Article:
So we’ll keep doing that and hopefully we’ll do some fiction films at the same time and some other things and just keep making this work.
FC: That’s awesome. So for my final question, what I’m going to ask you is… A lot of younger people now are getting more and more interested in film criticism and analysis and you’ve done just a myriad of work about analyzing films. So, for those coming up and trying to kind of find their own [angle to] analysis, where do you recommend they start or what sorts of strategies or kind of mining their own personal relationships [with films]?
AP: It starts right here. (points to chest) It starts with the heart. It starts with how you connect with those movies and how those movies speak to you and what they say to you. And I think that that’s… I look at exhibited pictures and what we do and what we’ve done and our body of work now. And those are movies I think that are a bridge between cinema studies and the general public. But I think there are movies that communicate a very important message, which is… it’s great if you want to go and get a PhD in cinema studies, but you don’t have to if you just want to deconstruct movies for yourself. Because we all have something to see. The great movies show us something completely unique. To all of us across the board. And this is why I could spend the rest of my life interviewing people about the shower scene for the next 50 years.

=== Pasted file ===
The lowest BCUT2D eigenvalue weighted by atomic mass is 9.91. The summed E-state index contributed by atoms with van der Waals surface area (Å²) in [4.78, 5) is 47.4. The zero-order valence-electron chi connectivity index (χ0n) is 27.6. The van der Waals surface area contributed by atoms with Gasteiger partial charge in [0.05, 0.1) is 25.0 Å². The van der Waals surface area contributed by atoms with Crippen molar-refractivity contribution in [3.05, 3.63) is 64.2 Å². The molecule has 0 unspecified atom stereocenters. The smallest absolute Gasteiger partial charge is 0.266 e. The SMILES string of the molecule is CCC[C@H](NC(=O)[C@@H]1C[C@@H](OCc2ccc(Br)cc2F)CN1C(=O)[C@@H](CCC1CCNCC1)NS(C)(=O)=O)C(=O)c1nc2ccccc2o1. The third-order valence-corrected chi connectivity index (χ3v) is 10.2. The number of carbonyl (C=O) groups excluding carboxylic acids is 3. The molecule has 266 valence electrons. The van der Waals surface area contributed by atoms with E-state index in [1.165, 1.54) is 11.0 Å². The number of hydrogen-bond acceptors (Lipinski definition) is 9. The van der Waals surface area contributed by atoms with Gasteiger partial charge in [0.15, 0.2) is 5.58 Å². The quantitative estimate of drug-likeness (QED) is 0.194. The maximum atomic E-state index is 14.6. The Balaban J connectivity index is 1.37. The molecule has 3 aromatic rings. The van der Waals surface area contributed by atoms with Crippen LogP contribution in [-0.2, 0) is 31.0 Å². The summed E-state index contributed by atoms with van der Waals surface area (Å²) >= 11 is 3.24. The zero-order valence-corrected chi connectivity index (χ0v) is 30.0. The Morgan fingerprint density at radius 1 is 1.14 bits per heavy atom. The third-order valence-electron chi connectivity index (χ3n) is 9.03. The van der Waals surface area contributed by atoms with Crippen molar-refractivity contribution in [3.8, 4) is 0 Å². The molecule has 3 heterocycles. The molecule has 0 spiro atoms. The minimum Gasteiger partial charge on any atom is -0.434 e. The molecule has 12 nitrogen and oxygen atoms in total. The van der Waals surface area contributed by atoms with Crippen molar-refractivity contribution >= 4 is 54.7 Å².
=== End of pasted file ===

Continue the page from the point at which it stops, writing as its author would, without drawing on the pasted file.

And, and I guarantee you that every single interview will teaching me something new. Because we all see something that the others don’t. And I think that’s the one thing that I would communicate to younger filmmakers who want to make films about film, is to start with that. What makes them passionate about those movies and thinking about their intent and what they want to try and communicate through those movies as well.
FC: Absolutely. Thank you so much, Alexandre.
Memory: The Origin of Alien is available in theaters and on demand October 4th.